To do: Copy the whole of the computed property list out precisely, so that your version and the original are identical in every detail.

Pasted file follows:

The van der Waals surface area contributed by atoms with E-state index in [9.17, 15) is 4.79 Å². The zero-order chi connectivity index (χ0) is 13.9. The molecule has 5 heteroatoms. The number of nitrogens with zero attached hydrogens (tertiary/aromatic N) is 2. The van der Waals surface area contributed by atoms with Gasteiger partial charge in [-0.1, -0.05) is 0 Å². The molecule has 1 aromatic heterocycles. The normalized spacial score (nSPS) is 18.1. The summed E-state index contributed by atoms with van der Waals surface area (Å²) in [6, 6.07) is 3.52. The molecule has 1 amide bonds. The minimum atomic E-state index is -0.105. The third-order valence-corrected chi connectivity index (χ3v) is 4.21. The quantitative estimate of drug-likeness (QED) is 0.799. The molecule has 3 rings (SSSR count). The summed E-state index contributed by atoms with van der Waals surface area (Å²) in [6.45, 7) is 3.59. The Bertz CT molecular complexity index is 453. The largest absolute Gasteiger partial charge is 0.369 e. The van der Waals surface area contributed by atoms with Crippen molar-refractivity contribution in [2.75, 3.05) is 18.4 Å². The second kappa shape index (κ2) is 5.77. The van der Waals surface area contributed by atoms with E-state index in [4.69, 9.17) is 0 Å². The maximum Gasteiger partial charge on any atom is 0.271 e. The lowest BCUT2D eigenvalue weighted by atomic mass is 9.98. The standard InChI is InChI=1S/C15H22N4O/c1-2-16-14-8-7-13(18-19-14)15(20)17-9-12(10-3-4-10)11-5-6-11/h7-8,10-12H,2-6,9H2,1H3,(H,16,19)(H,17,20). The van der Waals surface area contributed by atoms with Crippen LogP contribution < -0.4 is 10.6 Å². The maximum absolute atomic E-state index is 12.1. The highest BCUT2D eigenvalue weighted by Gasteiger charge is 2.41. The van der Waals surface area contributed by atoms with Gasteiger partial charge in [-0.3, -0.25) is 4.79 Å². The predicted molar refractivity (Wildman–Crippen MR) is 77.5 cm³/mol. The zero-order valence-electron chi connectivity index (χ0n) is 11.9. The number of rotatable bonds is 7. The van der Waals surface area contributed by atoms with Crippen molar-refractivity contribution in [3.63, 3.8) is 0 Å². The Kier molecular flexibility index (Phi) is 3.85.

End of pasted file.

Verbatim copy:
The van der Waals surface area contributed by atoms with E-state index in [9.17, 15) is 4.79 Å². The zero-order chi connectivity index (χ0) is 13.9. The molecule has 5 heteroatoms. The number of nitrogens with zero attached hydrogens (tertiary/aromatic N) is 2. The van der Waals surface area contributed by atoms with Gasteiger partial charge in [-0.1, -0.05) is 0 Å². The molecule has 1 aromatic heterocycles. The normalized spacial score (nSPS) is 18.1. The summed E-state index contributed by atoms with van der Waals surface area (Å²) in [6, 6.07) is 3.52. The molecule has 1 amide bonds. The minimum atomic E-state index is -0.105. The third-order valence-corrected chi connectivity index (χ3v) is 4.21. The quantitative estimate of drug-likeness (QED) is 0.799. The molecule has 3 rings (SSSR count). The summed E-state index contributed by atoms with van der Waals surface area (Å²) in [6.45, 7) is 3.59. The Bertz CT molecular complexity index is 453. The largest absolute Gasteiger partial charge is 0.369 e. The van der Waals surface area contributed by atoms with Crippen molar-refractivity contribution in [2.75, 3.05) is 18.4 Å². The second kappa shape index (κ2) is 5.77. The van der Waals surface area contributed by atoms with E-state index in [4.69, 9.17) is 0 Å². The maximum Gasteiger partial charge on any atom is 0.271 e. The lowest BCUT2D eigenvalue weighted by atomic mass is 9.98. The standard InChI is InChI=1S/C15H22N4O/c1-2-16-14-8-7-13(18-19-14)15(20)17-9-12(10-3-4-10)11-5-6-11/h7-8,10-12H,2-6,9H2,1H3,(H,16,19)(H,17,20). The van der Waals surface area contributed by atoms with Crippen LogP contribution < -0.4 is 10.6 Å². The maximum absolute atomic E-state index is 12.1. The highest BCUT2D eigenvalue weighted by Gasteiger charge is 2.41. The van der Waals surface area contributed by atoms with Gasteiger partial charge in [-0.3, -0.25) is 4.79 Å². The predicted molar refractivity (Wildman–Crippen MR) is 77.5 cm³/mol. The zero-order valence-electron chi connectivity index (χ0n) is 11.9. The number of rotatable bonds is 7. The van der Waals surface area contributed by atoms with Crippen molar-refractivity contribution in [3.63, 3.8) is 0 Å². The Kier molecular flexibility index (Phi) is 3.85.